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Interview with Odgerel Odonchimed
History, a Festival and the future. Such is the perspective on Mongolian cinema as observed by Odgerel Odonchimed, the director of the Arts Council Mongolia. It is an institution that observes society through art, and that through art aims to interact with that society, tracing trajectories, actively involving society, building economic opportunities and promoting the country in the world. “The cultural and artistic tradition of Mongolia has very ancient roots - she says - and has gone through its entire historical process, from antiquity to globalization. Cinema appeared in the early 1900s and experienced the enormous changes that have characterized the last 120 years of the country at the forefront, playing a significant role in the development of the Mongolian arts scene.”
Cinema reflects the history and development of the country. With cinema we can be witnesses of the current social mentality, of common and personal values.
Could it be the bridge between that secular tradition and contemporary reality?
«It has to be and it is. Cinema reflects the history and development of the country. I am from the 70s and films from the 50s and 60s were a point of reference; I love them, they’re so full of naivety and romance. Clearly the generation that made those films and the generation that builds Mongolian cinema today are extremely different; that of today I see more and more isolated from the old traditions and attracted by media and technology. Having said that, I believe that cinema is the ideal means to educate and transmit our history and our traditions, while reflecting the needs of new filmmakers and speaking their language. With cinema we can be witnesses of the current social mentality, of common and personal values. For this we should work on the quality of our films; today most of the local films lack high artistic values and are purely aimed at profit.».
What did the dissolution of the Soviet bloc take away in cultural and cinematic terms?
«After the revolution of 1921, films and film equipment were purchased and a real generation of film students was formed in the Soviet Union. Soviet assistance ensured that the directors were well trained, that the equipment was readily available and that there was a solid distribution network, but this came at the expense of creative freedom. With a rigorous system that saw bureaucrats oversee every step of the film making process, the filmmakers faced an uphill battle to get their films out. Today Mongolian filmmakers have the artistic freedom but lack the means and support to express their creativity. There are virtually no state subsidies, which means forcing filmmakers to seek independent funding, often from private companies eager for a quick return on their investment. There is no formal distribution network and, in the absence of a diverse offer, the public is better acquainted with Hollywood blockbusters than solid local products, creating a distorted demand.»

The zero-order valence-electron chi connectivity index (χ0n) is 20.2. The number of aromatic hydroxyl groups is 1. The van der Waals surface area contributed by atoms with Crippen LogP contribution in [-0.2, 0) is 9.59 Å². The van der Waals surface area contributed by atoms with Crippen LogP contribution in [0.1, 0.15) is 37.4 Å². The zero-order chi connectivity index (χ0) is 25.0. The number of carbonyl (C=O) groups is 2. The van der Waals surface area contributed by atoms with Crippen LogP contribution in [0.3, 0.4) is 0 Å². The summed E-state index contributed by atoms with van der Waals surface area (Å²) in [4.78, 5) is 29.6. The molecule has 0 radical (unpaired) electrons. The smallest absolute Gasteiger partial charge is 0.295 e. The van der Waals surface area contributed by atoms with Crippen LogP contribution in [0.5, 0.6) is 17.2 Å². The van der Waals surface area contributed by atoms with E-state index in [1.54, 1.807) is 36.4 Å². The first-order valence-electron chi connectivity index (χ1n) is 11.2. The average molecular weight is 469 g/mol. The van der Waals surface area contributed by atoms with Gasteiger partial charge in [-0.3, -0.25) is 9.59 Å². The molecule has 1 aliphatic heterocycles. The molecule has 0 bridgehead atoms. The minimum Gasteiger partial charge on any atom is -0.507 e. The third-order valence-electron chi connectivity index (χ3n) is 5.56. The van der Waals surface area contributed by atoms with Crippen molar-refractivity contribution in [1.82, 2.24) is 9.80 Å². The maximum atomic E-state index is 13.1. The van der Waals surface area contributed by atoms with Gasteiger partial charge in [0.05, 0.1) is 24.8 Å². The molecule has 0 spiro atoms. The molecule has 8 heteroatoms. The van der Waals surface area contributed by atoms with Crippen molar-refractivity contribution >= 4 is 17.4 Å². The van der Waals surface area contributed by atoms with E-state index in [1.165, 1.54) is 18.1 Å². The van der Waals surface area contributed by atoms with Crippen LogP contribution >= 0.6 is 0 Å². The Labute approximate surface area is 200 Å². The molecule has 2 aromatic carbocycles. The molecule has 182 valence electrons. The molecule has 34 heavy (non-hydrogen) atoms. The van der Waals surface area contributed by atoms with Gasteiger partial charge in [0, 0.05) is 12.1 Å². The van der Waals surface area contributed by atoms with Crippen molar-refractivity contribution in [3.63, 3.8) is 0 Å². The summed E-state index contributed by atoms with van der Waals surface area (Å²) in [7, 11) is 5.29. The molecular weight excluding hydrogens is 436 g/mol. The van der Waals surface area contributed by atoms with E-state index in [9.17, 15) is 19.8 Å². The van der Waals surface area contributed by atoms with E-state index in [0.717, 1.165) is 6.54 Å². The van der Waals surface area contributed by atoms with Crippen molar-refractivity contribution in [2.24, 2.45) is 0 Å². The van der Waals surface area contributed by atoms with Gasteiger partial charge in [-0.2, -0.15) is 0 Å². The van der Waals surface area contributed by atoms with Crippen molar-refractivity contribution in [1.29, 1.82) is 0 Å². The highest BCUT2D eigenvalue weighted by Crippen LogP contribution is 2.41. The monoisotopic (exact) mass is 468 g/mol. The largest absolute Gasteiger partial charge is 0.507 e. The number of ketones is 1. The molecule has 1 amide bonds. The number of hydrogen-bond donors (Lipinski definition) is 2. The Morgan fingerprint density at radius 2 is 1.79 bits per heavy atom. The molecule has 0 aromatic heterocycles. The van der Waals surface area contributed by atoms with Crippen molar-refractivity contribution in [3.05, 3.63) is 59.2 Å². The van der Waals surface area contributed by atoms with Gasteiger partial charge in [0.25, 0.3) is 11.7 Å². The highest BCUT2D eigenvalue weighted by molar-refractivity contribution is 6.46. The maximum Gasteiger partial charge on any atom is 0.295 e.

What role can UBIFF play in the future of Mongolian cinema?
“The Arts Council of Mongolia is the main organizer of the Ulaanbaatar International Film Festival, of which we organized the 12th edition this year. UBIFF will play a significant role in the development of Mongolian cinema because it has everything it takes to make it grow, like other major international festivals, such as the training of young directors, market involvement, a Mongolian competition, international screenings and audience development. Every year we see the participation of local filmmakers grow, as does the public. I think the festival is the most powerful tool to recognize artistic creativity and to connect our talents and our audience. Not to mention its fundamental role as platforms of ideas, for a continuous exchange that can only mean growth, and therefore the future.”